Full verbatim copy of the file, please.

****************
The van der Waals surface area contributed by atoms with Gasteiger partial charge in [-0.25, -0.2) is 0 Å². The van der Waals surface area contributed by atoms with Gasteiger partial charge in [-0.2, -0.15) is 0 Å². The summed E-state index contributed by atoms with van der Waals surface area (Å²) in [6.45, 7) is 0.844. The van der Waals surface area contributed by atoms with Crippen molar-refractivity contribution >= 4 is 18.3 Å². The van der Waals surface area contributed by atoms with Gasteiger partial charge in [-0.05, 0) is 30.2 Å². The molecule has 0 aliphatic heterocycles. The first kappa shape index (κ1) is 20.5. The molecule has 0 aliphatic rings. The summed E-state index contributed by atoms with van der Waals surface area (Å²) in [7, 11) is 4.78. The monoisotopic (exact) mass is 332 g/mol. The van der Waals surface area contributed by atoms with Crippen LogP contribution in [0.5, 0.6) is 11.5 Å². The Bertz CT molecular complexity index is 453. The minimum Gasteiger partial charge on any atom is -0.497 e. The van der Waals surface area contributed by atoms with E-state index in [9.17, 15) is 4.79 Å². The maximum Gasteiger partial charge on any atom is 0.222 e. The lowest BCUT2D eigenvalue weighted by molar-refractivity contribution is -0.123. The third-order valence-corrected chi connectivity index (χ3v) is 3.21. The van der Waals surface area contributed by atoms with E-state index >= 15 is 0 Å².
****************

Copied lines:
The van der Waals surface area contributed by atoms with Gasteiger partial charge in [-0.25, -0.2) is 0 Å². The van der Waals surface area contributed by atoms with Gasteiger partial charge in [-0.2, -0.15) is 0 Å². The summed E-state index contributed by atoms with van der Waals surface area (Å²) in [6.45, 7) is 0.844. The van der Waals surface area contributed by atoms with Crippen molar-refractivity contribution >= 4 is 18.3 Å². The van der Waals surface area contributed by atoms with Gasteiger partial charge in [-0.05, 0) is 30.2 Å². The molecule has 0 aliphatic heterocycles. The first kappa shape index (κ1) is 20.5. The molecule has 0 aliphatic rings. The summed E-state index contributed by atoms with van der Waals surface area (Å²) in [7, 11) is 4.78. The monoisotopic (exact) mass is 332 g/mol. The van der Waals surface area contributed by atoms with Crippen LogP contribution in [0.5, 0.6) is 11.5 Å². The Bertz CT molecular complexity index is 453. The minimum Gasteiger partial charge on any atom is -0.497 e. The van der Waals surface area contributed by atoms with E-state index in [9.17, 15) is 4.79 Å². The maximum Gasteiger partial charge on any atom is 0.222 e. The lowest BCUT2D eigenvalue weighted by molar-refractivity contribution is -0.123. The third-order valence-corrected chi connectivity index (χ3v) is 3.21. The van der Waals surface area contributed by atoms with E-state index >= 15 is 0 Å².